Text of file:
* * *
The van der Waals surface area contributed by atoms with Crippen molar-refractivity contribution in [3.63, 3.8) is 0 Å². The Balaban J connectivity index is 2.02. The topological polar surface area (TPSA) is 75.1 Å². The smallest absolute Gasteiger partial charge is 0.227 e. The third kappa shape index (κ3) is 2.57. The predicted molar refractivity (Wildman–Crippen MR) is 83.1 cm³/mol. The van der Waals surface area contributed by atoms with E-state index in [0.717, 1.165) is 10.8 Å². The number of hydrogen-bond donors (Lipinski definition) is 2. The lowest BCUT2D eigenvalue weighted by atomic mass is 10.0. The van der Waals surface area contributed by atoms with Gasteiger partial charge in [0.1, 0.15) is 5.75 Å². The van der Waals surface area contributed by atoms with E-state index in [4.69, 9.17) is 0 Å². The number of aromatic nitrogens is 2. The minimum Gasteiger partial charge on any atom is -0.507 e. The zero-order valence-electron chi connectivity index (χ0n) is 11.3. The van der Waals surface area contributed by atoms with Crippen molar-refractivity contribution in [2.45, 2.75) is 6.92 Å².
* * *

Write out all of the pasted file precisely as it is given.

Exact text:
The van der Waals surface area contributed by atoms with Crippen molar-refractivity contribution in [3.63, 3.8) is 0 Å². The Balaban J connectivity index is 2.02. The topological polar surface area (TPSA) is 75.1 Å². The smallest absolute Gasteiger partial charge is 0.227 e. The third kappa shape index (κ3) is 2.57. The predicted molar refractivity (Wildman–Crippen MR) is 83.1 cm³/mol. The van der Waals surface area contributed by atoms with E-state index in [0.717, 1.165) is 10.8 Å². The number of hydrogen-bond donors (Lipinski definition) is 2. The lowest BCUT2D eigenvalue weighted by atomic mass is 10.0. The van der Waals surface area contributed by atoms with Gasteiger partial charge in [0.1, 0.15) is 5.75 Å². The van der Waals surface area contributed by atoms with E-state index in [4.69, 9.17) is 0 Å². The number of aromatic nitrogens is 2. The minimum Gasteiger partial charge on any atom is -0.507 e. The zero-order valence-electron chi connectivity index (χ0n) is 11.3. The van der Waals surface area contributed by atoms with Crippen molar-refractivity contribution in [2.45, 2.75) is 6.92 Å².